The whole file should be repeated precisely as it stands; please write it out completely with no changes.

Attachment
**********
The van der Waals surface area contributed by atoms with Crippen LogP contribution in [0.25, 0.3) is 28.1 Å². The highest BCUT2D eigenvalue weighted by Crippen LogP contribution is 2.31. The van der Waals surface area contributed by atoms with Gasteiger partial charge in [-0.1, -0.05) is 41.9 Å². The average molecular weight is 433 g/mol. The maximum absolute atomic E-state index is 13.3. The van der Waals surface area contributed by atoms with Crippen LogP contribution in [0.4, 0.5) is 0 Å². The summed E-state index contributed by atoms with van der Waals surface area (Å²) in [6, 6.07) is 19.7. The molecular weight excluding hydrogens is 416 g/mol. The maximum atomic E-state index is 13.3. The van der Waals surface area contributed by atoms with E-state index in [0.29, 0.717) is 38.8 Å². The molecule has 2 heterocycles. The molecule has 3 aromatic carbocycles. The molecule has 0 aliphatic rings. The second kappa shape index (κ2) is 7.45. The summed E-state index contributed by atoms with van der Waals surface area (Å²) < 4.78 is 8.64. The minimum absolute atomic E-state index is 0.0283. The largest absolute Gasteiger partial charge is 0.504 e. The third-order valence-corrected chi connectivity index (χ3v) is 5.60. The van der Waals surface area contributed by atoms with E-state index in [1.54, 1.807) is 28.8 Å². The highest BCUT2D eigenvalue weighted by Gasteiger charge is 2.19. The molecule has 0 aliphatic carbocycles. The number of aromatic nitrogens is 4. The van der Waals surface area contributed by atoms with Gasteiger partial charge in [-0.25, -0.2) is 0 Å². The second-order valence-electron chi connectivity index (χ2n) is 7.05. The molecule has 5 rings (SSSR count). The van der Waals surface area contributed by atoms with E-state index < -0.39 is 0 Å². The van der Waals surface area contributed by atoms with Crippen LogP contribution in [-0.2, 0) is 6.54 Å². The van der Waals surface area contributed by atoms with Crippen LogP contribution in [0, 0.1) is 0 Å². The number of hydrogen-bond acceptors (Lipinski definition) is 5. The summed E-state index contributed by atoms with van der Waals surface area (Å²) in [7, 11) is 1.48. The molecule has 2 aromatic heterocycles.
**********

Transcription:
The van der Waals surface area contributed by atoms with Crippen LogP contribution in [0.25, 0.3) is 28.1 Å². The highest BCUT2D eigenvalue weighted by Crippen LogP contribution is 2.31. The van der Waals surface area contributed by atoms with Gasteiger partial charge in [-0.1, -0.05) is 41.9 Å². The average molecular weight is 433 g/mol. The maximum absolute atomic E-state index is 13.3. The van der Waals surface area contributed by atoms with Crippen LogP contribution in [0.4, 0.5) is 0 Å². The summed E-state index contributed by atoms with van der Waals surface area (Å²) in [6, 6.07) is 19.7. The molecular weight excluding hydrogens is 416 g/mol. The maximum atomic E-state index is 13.3. The van der Waals surface area contributed by atoms with E-state index in [0.29, 0.717) is 38.8 Å². The molecule has 2 heterocycles. The molecule has 3 aromatic carbocycles. The molecule has 0 aliphatic rings. The second kappa shape index (κ2) is 7.45. The summed E-state index contributed by atoms with van der Waals surface area (Å²) < 4.78 is 8.64. The minimum absolute atomic E-state index is 0.0283. The largest absolute Gasteiger partial charge is 0.504 e. The third-order valence-corrected chi connectivity index (χ3v) is 5.60. The van der Waals surface area contributed by atoms with E-state index in [1.54, 1.807) is 28.8 Å². The highest BCUT2D eigenvalue weighted by Gasteiger charge is 2.19. The molecule has 0 aliphatic carbocycles. The number of aromatic nitrogens is 4. The van der Waals surface area contributed by atoms with Gasteiger partial charge in [-0.25, -0.2) is 0 Å². The second-order valence-electron chi connectivity index (χ2n) is 7.05. The molecule has 5 rings (SSSR count). The van der Waals surface area contributed by atoms with E-state index < -0.39 is 0 Å². The van der Waals surface area contributed by atoms with Crippen LogP contribution in [-0.2, 0) is 6.54 Å². The van der Waals surface area contributed by atoms with Crippen LogP contribution in [0, 0.1) is 0 Å². The number of hydrogen-bond acceptors (Lipinski definition) is 5. The summed E-state index contributed by atoms with van der Waals surface area (Å²) in [7, 11) is 1.48. The molecule has 2 aromatic heterocycles.